Reflections on the Insurance Industry
The next president of the Insurance Information Institute will be someone who can interact with executives at the highest levels, and those with operational responsibility in areas such as government affairs and communications.
The person must understand the importance of technology and how it impacts the insurance industry, including “how we underwrite risk, how we price risk, and how we communicate about the industry and how it performs,” said Robert Hartwig.
Hartwig’s comments came as a search committee was being established to find his replacement.
The I.I.I. recently announced that Hartwig would join the faculty of the University of South Carolina’s Darla Moore School of Business in Columbia, S.C., in August.
He will be teaching risk management and insurance, as well as courses in finance.
As the former director of economic research and senior economist with the National Council on Compensation Insurance, Hartwig has been considered one of the industry’s foremost thought leaders for more than two decades.
He recently spoke about his tenure at the I.I.I., the changes he’s seen, and his thoughts on workers’ comp in particular.
Workers’ Comp Influences
For all the changes that have impacted the workers’ comp system of late, it remains its “old cyclical self,” Hartwig said. “The combined ratio a decade ago was reasonable; then it was rising to 115 in 2011 and is coming back down again. Pricing has been highly volatile, so in that sense nothing has changed.
“But, still the workplace continues to get safer, frequency continues to drop — so that’s good news. There has been some restraint of medical severity over the years; that’s good news as well.”
A plethora of disruptive forces are starting to impact workers’ comp and the insurance industry in general, including driverless vehicles, artificial intelligence, and advanced robotics.
“There’s never any shortage of challenges in this industry.” — Robert Hartwig, departing president, Insurance Information Institute
The on-demand, or sharing economy, is also exploding and has “huge implications for the U.S. economy, workers and insurers,” Hartwig has said. He predicts long legislative and court battles ahead.
The high prices of pharmaceuticals and issues surrounding opioids are additional challenges to the industry, along with the recent focus on medical marijuana. Hartwig believes the workers’ comp system is well-situated to handle the existing and future challenges.
“It has held largely true to its initial reason for being and continues to benefit millions of workers across the country year after year,” he said, “And despite the fact that there are challenges in the line from time to time, it still functions relatively well.”
Hartwig strongly defended the workers’ comp system after last year’s media reports that sharply criticized the industry as being inadequate to provide appropriate support for injured workers.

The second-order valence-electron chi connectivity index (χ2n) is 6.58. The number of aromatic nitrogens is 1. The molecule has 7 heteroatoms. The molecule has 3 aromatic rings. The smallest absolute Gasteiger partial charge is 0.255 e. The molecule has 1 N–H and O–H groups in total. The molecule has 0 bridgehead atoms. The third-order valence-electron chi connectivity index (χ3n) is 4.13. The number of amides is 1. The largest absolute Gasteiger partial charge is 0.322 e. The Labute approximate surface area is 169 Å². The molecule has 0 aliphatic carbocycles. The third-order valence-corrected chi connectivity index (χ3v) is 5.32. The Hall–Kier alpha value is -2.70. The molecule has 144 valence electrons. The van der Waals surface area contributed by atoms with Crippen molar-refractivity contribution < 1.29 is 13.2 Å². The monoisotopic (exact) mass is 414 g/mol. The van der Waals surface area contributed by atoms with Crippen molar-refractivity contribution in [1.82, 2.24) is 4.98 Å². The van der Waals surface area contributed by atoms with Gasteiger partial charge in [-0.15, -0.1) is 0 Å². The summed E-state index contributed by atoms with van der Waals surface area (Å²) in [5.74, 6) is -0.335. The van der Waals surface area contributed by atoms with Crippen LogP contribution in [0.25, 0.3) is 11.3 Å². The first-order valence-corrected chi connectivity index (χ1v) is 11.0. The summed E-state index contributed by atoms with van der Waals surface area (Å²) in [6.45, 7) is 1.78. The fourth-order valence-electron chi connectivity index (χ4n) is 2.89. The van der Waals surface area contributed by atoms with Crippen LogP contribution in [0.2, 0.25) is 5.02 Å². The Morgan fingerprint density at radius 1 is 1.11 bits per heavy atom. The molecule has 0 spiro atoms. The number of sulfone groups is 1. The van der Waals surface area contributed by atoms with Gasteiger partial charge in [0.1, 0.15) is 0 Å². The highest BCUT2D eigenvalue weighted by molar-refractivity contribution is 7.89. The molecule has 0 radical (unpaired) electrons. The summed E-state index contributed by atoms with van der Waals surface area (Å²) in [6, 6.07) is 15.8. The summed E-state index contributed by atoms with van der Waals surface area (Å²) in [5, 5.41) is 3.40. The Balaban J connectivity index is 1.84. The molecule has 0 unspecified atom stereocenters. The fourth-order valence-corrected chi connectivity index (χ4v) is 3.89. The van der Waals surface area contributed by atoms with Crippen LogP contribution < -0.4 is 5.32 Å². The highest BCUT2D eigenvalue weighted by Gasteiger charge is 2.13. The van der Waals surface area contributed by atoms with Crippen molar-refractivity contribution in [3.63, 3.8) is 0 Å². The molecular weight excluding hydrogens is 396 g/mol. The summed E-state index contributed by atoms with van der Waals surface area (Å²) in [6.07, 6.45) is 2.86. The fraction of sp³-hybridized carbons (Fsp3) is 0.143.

“The reality is they expended a great deal of effort and attacked the system that by and large works well for the millions of workers injured every year,” he said. “They certainly did not wind up demonstrating there is some sort of systemic or consistent problem with the way workers are treated in the system.”
Hartwig credits his team at the I.I.I. with helping to “greatly” expand the membership and financial resources of the organization during his tenure. He also points to the III’s membership with allowing for growth during what he calls an “extraordinary” period for the insurance industry.
“I took over in the immediate post [Hurricane] Katrina period, and there was a lot of animosity toward the industry,” he said. “We worked our way through that, then wound up in the global financial crisis which impacted the industry in a significant way.”
Hartwig testified many times before congressional committees during the Great Recession, telling lawmakers the insurance industry was financially strong and differentiating it from banks.
He says it was something of a challenge because there were “angry legislators looking at the industry. Many people were upset about financial institutions in general.”
Following that was a period of the industry’s “poor underperformance, and low interest rates,” he said.
“There’s never any shortage of challenges in this industry. For me, the challenge has been to maintain a cohesive membership, again, during a time when there were a lot of issues that potentially divided the industry, and I’ve been proud we’ve been able to do that.”
Hartwig also cited III’s focus on technology during his tenure as another major accomplishment. He points to a suite of apps developed for home and business owners to help them assess readiness and vulnerability to major disasters.
“We have a very sophisticated and integrated marketing program for III materials that has month after month increased the number of people who visit our website, download materials, or view our videos,” he said.
“We have a have a degree of engagement with the public made possible through the investment in technology that is unparalleled and unrivaled not only in the insurance industry but in the trade association world.”
Leaving the I.I.I.
Hartwig’s decision to leave the Institute was difficult, but not surprising to those who know him. “It was a considered, deliberate well thought out decision. It was not even remotely an accident,” he said. “I had a long-term plan to transition into academia, and I executed that plan after evaluating a number of options. This is a very good fit.”
While working at the I.I.I., Hartwig has kept his hand in the academic world. Now he plans to do just the reverse.
“I have no intention of disappearing,” he said. “On behalf of III, I’ll be working on research reports, producing testimony, working with the media, legislators, regulators, and many others. But not on a full-time basis anymore.”